N.Y. Today: Deadly smoke and a door that did not close

What you need to know for Tuesday.

Good morning. It's Tuesday. We'll follow up on the fire in the Bronx, which began when a space heater burst into flames. We'll also look back at a devastating fire that this one brought to mind.

Dieu-Nalio Chéry for The New York Times

The 17 people who died in the fire on Sunday were killed by inhaling smoke, officials said on Monday as they pieced together how a fire that barely spread beyond a single apartment could be so deadly.

The origin of the fire appeared to be straightforward, officials said: a space heater that had been left running for days caught fire. Thick, black smoke poured into the hallway outside the apartment with the space heater because the door to the apartment had not closed by itself when the residents fled, as it was supposed to. The smoke spread through the 19-story building, displacing the oxygen that people needed to stay conscious.

As President Biden called Mayor Eric Adams to offer assistance, officials said that 15 people remained in critical condition. Adams revised the death count, saying officials believed 17 people had died, down from the 19 reported on Sunday. The medical examiner was working to reach relatives and confirm victims' identities by video, a change in procedure brought on by the coronavirus pandemic.

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Daniel Nigro, the fire commissioner, said the fire had been confined to the hallway outside the apartment where it started. But the smoke that traveled through the building was what caused "the deaths and the serious injuries," he said. None appeared to have been caused by burns.

The building, considered a model of affordable housing when it opened in 1972, did not have a sprinkler system or outdoor fire escapes. It was equipped with smoke alarms that functioned on Sunday, although many residents said they ignored them because false alarms were common.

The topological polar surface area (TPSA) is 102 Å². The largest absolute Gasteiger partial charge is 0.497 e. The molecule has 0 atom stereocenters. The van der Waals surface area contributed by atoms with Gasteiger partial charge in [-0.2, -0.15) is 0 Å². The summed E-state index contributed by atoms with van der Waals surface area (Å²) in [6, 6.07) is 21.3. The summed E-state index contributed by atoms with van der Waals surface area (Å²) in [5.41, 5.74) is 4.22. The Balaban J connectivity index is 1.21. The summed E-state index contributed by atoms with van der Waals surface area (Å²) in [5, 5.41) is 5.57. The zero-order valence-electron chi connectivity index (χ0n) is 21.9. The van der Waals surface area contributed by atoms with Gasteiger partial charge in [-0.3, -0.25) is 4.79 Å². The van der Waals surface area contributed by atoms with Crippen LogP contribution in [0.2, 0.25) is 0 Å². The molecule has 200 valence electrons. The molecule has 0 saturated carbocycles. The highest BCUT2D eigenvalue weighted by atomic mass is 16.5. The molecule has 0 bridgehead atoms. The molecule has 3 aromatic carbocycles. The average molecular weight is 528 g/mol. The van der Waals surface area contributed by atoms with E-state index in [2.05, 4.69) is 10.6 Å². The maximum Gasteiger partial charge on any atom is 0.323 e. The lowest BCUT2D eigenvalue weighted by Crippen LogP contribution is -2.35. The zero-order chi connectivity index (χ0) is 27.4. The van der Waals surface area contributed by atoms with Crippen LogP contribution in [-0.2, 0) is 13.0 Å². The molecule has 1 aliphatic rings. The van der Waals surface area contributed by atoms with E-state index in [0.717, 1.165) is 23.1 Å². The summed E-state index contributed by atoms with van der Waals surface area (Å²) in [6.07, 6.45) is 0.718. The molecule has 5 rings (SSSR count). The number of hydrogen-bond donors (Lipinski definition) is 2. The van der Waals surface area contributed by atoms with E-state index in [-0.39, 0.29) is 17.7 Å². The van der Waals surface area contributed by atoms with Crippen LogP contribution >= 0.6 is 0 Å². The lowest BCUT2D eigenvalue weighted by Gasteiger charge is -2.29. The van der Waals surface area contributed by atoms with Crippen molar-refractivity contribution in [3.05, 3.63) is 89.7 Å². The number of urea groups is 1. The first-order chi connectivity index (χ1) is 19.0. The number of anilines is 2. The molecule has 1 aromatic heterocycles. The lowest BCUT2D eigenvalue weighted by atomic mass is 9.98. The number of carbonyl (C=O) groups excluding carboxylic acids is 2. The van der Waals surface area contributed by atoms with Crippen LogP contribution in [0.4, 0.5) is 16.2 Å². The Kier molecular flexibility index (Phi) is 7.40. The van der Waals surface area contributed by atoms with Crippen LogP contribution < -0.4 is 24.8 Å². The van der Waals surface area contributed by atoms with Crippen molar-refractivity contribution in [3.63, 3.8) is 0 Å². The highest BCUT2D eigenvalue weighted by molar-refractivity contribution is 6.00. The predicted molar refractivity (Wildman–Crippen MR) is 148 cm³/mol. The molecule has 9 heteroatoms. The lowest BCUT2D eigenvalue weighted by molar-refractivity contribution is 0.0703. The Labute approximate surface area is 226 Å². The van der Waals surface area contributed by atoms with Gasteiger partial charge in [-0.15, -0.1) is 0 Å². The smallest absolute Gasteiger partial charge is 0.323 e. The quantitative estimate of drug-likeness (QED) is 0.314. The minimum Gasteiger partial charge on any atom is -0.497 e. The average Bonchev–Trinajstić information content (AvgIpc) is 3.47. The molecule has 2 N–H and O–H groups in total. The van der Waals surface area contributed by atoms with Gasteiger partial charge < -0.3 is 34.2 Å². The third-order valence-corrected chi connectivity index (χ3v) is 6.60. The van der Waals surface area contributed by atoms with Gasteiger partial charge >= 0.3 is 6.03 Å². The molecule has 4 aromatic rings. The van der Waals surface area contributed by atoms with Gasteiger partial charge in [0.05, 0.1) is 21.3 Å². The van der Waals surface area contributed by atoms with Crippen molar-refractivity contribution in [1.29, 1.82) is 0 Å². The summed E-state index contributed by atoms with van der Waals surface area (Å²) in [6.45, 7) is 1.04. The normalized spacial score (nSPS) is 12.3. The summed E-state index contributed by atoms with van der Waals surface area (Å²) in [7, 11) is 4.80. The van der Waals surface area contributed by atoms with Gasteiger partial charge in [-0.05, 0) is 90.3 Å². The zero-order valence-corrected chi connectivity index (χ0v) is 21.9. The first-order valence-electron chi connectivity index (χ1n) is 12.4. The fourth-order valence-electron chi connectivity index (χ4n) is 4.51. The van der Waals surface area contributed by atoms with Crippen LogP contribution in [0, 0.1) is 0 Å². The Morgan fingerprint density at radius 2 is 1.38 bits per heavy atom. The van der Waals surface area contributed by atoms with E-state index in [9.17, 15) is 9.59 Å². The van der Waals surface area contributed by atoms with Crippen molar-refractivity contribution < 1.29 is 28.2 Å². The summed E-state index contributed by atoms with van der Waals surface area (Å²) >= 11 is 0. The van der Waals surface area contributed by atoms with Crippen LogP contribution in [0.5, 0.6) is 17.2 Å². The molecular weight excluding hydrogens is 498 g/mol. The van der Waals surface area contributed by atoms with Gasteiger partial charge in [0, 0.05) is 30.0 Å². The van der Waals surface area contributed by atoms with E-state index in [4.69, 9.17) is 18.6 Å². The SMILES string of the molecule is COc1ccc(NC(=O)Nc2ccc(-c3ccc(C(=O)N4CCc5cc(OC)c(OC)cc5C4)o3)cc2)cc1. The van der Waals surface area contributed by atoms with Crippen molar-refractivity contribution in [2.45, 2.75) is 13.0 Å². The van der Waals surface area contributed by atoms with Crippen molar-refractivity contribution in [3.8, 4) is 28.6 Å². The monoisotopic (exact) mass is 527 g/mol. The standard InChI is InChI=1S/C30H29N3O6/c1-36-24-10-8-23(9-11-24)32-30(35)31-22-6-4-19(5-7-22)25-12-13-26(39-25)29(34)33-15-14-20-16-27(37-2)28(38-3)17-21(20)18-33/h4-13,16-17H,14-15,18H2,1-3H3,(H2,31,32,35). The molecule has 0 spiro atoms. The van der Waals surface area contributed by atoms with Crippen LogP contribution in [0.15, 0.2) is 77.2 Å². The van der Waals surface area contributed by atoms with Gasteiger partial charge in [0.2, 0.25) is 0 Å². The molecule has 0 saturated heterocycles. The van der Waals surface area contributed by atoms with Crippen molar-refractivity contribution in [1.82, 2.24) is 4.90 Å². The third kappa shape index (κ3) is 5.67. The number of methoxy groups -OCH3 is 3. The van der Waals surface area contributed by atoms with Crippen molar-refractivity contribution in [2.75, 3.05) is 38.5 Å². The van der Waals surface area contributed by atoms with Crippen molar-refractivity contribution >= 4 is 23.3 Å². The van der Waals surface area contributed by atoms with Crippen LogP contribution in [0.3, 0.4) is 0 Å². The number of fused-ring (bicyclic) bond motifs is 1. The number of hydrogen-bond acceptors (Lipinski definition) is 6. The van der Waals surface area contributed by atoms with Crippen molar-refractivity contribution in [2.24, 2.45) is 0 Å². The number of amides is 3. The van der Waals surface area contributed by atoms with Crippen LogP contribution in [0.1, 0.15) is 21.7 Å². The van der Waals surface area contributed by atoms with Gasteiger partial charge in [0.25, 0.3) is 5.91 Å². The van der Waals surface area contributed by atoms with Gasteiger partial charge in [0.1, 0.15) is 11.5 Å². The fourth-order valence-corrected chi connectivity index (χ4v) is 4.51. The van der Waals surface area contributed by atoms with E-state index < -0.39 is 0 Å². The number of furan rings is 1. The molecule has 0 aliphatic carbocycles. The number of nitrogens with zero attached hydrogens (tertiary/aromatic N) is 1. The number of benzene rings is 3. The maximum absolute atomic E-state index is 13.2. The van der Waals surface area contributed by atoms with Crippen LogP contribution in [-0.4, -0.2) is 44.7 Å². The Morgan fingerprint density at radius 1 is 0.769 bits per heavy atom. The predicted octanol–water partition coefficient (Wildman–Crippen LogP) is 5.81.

The mayor, in only his second week on the job, said officials would "double down" on efforts to raise awareness about the importance of closing doors during a fire. The building's residents did not shut the door behind them as they ran from the apartment. The door had a self-closing mechanism, as required by the city, but it malfunctioned.

Fire Department investigators tested most of the doors in the building in the course of their investigation on Sunday, a fire official said, and most were found to have automatically closed properly. But the door at the apartment where the fire started — and doors at a handful of other units — did not close as designed, the official said.

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The building's owners said in an email that all of the doors were self-closing, as required. Maintenance staff members repaired a lock on the door where the fire started in July, and at the time, "the self-closing mechanism" was checked and found to operate properly, they said.

WEATHER

Expect a sunny day, New York, but wind chill in the morning will make the temps near the 20s feel colder. At night, it's mostly clear with temps dropping below the 20s.

ALTERNATE-SIDE PARKING

In effect until Jan. 17 (Martin Luther King's Birthday).

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Remembering another devastating fire

Sara Krulwich/The New York Times

The fire on Sunday was the deadliest in New York since 1990 — a fire I wrote about. I couldn't think about it without calling Mireya Navarro, who was my eyes and ears for that story.

I was assigned to rewrite, which, in the days before smartphones and email and instant-messaging apps, meant talking by phone with colleagues who were on the scene and then constructing a story from the information and quotes they passed along. Mia, as she is known, was one of the Times reporters sent to the burned-out Happy Land Social Club.

It had been destroyed in a fire set by a 35-year-old man who had splashed gasoline in the doorway and struck a match. His former girlfriend was inside. She worked there, taking tickets and checking coats. They had been arguing. The bouncer had thrown him out. He walked to a service station, found a container, pumped a dollar's worth of gas into it and returned to Happy Land.